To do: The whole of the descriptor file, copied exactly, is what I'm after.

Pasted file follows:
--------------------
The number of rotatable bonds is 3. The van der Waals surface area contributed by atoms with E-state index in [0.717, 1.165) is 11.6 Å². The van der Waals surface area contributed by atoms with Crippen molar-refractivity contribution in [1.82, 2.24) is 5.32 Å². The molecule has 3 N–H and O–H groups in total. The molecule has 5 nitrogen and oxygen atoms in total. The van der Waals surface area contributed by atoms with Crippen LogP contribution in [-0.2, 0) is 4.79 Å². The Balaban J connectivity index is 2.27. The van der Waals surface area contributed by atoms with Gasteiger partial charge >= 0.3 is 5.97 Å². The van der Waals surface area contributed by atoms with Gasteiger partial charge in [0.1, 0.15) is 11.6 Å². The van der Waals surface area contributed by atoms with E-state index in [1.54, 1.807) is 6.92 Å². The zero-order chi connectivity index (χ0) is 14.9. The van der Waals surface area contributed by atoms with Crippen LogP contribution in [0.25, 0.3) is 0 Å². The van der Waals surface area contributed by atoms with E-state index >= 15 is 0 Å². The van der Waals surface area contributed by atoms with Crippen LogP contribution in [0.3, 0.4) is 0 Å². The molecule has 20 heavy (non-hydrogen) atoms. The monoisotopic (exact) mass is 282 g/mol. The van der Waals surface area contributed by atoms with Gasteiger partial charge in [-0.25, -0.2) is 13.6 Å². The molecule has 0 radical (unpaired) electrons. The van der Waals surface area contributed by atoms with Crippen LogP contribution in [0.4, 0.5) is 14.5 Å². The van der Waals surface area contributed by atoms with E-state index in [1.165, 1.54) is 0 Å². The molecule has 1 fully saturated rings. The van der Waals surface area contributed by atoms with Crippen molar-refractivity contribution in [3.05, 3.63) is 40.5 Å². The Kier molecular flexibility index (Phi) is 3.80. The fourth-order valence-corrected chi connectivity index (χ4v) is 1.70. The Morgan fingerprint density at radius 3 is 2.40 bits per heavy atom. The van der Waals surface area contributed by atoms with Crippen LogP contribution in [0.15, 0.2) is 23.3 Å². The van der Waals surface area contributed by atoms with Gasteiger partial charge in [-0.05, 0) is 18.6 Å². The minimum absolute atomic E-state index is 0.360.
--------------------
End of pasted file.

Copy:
The number of rotatable bonds is 3. The van der Waals surface area contributed by atoms with E-state index in [0.717, 1.165) is 11.6 Å². The van der Waals surface area contributed by atoms with Crippen molar-refractivity contribution in [1.82, 2.24) is 5.32 Å². The molecule has 3 N–H and O–H groups in total. The molecule has 5 nitrogen and oxygen atoms in total. The van der Waals surface area contributed by atoms with Crippen LogP contribution in [-0.2, 0) is 4.79 Å². The Balaban J connectivity index is 2.27. The van der Waals surface area contributed by atoms with Gasteiger partial charge >= 0.3 is 5.97 Å². The van der Waals surface area contributed by atoms with Gasteiger partial charge in [0.1, 0.15) is 11.6 Å². The van der Waals surface area contributed by atoms with E-state index in [1.54, 1.807) is 6.92 Å². The zero-order chi connectivity index (χ0) is 14.9. The van der Waals surface area contributed by atoms with Crippen LogP contribution in [0.25, 0.3) is 0 Å². The van der Waals surface area contributed by atoms with E-state index >= 15 is 0 Å². The van der Waals surface area contributed by atoms with Crippen LogP contribution in [0.3, 0.4) is 0 Å². The molecule has 20 heavy (non-hydrogen) atoms. The monoisotopic (exact) mass is 282 g/mol. The van der Waals surface area contributed by atoms with Gasteiger partial charge in [-0.25, -0.2) is 13.6 Å². The molecule has 0 radical (unpaired) electrons. The van der Waals surface area contributed by atoms with Crippen LogP contribution in [0.4, 0.5) is 14.5 Å². The van der Waals surface area contributed by atoms with E-state index in [1.165, 1.54) is 0 Å². The molecule has 1 fully saturated rings. The van der Waals surface area contributed by atoms with Crippen molar-refractivity contribution in [3.05, 3.63) is 40.5 Å². The Kier molecular flexibility index (Phi) is 3.80. The fourth-order valence-corrected chi connectivity index (χ4v) is 1.70. The Morgan fingerprint density at radius 3 is 2.40 bits per heavy atom. The van der Waals surface area contributed by atoms with Crippen LogP contribution in [0.15, 0.2) is 23.3 Å². The van der Waals surface area contributed by atoms with Gasteiger partial charge in [-0.05, 0) is 18.6 Å². The minimum absolute atomic E-state index is 0.360.